The Testimony of the Bible Concerning the Assumptions of Destructive Criticism

The Testimony of the Bible Concerning the Assumptions of Destructive Criticism

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I. OUR ATTITUDE TOWARD DESTRUCTIVE CRITICISM.

"Be ye therefore followers of God, as dear children; and walk in love, as Christ also hath loved us." Eph. v. 1, 2.

"Be patient toward all men. See that none render evil for evil unto any man; but ever follow that which is good, both among yourselves and to all men." 1 Thess. v. 14, 15.

"He that believeth shall not make haste." Isa. xxviii. 16.

"The works of his hands are verity and judgment; all his commandments are sure. They stand fast forever and ever, and are done in truth and uprightness." Psa. cxi. 7, 8.

"My counsel shall stand, and I will do all my pleasure." Isa, xlvi. 10.

The attitude which God's people should assume toward destructive criticism has been questioned. It should certainly be a position of calm patience, that can deliberately weigh valid testimony, and abide by the decision of intelligent judgment. The history and life of the Church for nearly two thousand years should go for something. They are not to be swept away by the bluff, the egoism of what claims to be the only "Expert Scholarship."

There is no occasion for a panic. Truth that has been, and has builded noble, goodly life, is truth still, and ever will be. It is not a time for denunciation. The assumptions of the destructive critics are so enormous, so radically revolutionary, so directly aimed at vital truth, that one's heart is stirred. There is danger of yielding to the heat of a righteous indignation. It is not well to lose one's intellectual and moral poise, even in a contest involving the honor of God and the welfare of immortal souls. But "he that believeth shall not make haste."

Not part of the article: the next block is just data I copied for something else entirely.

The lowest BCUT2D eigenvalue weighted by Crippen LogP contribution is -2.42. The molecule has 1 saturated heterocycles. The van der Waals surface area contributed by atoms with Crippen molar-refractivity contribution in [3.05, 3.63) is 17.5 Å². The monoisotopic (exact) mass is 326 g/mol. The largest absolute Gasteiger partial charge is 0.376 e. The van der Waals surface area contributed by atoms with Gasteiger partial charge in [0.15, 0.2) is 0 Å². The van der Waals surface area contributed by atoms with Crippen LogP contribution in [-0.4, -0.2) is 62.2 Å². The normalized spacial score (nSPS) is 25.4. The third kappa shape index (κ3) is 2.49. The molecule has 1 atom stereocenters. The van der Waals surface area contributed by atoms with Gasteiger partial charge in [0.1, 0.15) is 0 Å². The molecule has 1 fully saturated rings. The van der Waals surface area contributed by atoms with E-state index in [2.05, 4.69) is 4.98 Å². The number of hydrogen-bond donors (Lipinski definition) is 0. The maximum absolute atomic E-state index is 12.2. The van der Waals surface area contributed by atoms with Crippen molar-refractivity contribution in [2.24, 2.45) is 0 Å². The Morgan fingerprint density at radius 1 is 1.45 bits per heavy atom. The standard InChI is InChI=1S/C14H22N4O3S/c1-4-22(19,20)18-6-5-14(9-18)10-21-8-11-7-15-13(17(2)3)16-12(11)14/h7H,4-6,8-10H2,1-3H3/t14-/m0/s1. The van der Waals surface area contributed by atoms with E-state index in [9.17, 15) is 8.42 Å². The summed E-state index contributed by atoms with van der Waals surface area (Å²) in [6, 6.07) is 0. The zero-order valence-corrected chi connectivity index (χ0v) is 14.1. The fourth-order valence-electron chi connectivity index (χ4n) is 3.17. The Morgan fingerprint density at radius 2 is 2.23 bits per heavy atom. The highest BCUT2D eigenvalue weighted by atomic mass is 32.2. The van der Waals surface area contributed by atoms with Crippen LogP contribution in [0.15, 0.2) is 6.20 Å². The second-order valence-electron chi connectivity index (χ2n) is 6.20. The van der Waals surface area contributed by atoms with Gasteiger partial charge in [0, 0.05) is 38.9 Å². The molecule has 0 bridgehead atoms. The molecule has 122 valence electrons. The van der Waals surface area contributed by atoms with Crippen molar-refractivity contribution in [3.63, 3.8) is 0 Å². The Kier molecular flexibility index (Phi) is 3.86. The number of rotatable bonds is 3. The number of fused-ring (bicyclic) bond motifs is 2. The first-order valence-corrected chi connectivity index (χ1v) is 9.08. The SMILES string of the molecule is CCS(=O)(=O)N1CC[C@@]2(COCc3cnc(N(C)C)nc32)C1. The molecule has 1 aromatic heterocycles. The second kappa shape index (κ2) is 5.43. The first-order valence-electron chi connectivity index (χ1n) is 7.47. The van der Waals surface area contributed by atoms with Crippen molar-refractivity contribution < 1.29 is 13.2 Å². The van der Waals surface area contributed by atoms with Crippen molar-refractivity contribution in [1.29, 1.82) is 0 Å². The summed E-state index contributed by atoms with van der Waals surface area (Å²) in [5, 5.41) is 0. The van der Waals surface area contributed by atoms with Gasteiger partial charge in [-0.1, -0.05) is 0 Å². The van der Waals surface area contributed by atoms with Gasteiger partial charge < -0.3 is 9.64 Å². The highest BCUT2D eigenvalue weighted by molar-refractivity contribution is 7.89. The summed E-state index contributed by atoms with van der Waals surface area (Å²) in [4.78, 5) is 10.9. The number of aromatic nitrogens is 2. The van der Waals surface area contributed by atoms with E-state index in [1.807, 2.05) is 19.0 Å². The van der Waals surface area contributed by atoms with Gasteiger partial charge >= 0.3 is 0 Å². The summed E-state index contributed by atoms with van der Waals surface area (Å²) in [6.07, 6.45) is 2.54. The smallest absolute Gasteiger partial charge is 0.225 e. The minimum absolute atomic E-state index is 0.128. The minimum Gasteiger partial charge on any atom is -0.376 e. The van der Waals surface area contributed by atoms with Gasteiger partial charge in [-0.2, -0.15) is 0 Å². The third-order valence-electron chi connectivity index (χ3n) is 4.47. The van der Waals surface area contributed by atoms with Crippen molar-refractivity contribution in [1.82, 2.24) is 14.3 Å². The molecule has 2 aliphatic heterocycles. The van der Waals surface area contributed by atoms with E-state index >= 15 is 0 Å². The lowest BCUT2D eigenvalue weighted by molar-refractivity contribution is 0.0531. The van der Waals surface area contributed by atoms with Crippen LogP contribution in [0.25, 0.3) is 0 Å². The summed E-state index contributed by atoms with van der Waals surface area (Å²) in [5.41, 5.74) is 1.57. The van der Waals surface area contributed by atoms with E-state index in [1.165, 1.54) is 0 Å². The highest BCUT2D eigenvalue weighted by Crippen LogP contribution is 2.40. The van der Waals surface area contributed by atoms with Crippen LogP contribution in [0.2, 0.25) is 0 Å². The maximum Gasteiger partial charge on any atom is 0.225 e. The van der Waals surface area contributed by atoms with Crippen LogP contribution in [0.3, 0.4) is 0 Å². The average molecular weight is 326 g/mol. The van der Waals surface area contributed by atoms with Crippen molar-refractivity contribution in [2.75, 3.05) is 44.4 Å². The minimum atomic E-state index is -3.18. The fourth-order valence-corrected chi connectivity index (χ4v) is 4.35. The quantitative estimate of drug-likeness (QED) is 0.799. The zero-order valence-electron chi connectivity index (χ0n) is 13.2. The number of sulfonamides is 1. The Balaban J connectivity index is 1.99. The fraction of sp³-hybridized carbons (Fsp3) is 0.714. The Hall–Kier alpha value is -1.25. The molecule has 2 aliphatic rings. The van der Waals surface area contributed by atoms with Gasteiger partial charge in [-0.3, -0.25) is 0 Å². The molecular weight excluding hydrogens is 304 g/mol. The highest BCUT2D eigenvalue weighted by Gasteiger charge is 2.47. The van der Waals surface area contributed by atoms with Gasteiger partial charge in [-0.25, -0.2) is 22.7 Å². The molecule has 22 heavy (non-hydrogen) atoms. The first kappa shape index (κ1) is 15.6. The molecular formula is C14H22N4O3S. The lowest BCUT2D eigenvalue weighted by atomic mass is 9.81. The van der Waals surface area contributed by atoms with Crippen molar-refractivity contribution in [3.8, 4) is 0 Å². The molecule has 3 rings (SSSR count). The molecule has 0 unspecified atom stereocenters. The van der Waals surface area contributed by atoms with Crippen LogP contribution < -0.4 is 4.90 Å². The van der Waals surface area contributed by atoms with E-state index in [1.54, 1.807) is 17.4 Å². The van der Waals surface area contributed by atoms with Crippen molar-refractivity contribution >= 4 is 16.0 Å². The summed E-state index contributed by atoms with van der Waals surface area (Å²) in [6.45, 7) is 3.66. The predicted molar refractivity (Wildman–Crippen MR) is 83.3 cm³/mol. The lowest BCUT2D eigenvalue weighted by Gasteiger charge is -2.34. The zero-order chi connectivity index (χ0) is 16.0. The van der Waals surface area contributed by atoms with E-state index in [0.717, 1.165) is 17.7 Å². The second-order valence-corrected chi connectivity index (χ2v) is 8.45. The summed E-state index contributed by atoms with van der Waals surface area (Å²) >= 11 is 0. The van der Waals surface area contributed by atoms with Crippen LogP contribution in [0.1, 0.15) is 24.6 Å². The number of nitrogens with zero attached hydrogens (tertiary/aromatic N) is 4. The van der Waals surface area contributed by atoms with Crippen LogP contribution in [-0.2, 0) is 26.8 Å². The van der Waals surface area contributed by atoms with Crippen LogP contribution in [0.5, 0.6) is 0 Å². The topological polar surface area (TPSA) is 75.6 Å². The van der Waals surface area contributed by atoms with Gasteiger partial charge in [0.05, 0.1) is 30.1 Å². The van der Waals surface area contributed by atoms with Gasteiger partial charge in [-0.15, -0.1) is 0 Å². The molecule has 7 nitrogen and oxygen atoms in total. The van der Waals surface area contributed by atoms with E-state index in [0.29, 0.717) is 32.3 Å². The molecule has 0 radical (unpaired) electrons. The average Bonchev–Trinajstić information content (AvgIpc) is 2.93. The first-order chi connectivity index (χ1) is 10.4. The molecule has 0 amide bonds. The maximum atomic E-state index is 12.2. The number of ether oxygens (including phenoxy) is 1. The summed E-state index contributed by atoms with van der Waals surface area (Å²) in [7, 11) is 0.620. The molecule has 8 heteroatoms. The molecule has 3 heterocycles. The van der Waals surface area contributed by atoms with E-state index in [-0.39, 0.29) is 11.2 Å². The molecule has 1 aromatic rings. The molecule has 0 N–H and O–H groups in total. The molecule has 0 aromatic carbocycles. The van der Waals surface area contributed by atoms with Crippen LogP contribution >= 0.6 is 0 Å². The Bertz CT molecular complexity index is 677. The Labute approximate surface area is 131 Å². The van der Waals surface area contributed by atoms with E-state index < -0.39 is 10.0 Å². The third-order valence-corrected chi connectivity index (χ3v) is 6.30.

The lovers of the Book that has safely passed through every storm of antagonism that the Prince of Darkness could evoke, need not now be moved to hasty utterance. The eternal foundations of truth, like him who laid them, are "the same, yesterday, to-day and forever." The Book, with all its precious doctrines, is here to stay. It can not be destroyed. Fire has not burned it, water has not quenched it, the edicts of tyrants and popes have not been able to break its power. The Church of God can calmly rest on "the word of God, which liveth and abideth forever." (1 Peter i. 23.) Hence we may calmly move on undisturbed in our work.

Further, our attitude should be marked by an intelligent understanding of the question involved. It is not a question of fair, honest criticism, for the purpose of a deeper knowledge of God and his truth. All reverent and helpful study of the Word of God is critical, and is the kind of criticism that the Book challenges. Our Lord invites it, and urges us to "search the Scriptures," which testify of him.

It is assumed by the rationalistic critics that we have entered a new era, that the Bible has never been studied until within recent years. This is an assumption unworthy of scientific scholarship. Critics who have not sought to destroy the Word of God, but, by thorough investigation, to determine its claims, have been at work on the Scriptures in all the past, seeking to know the mind of the Spirit....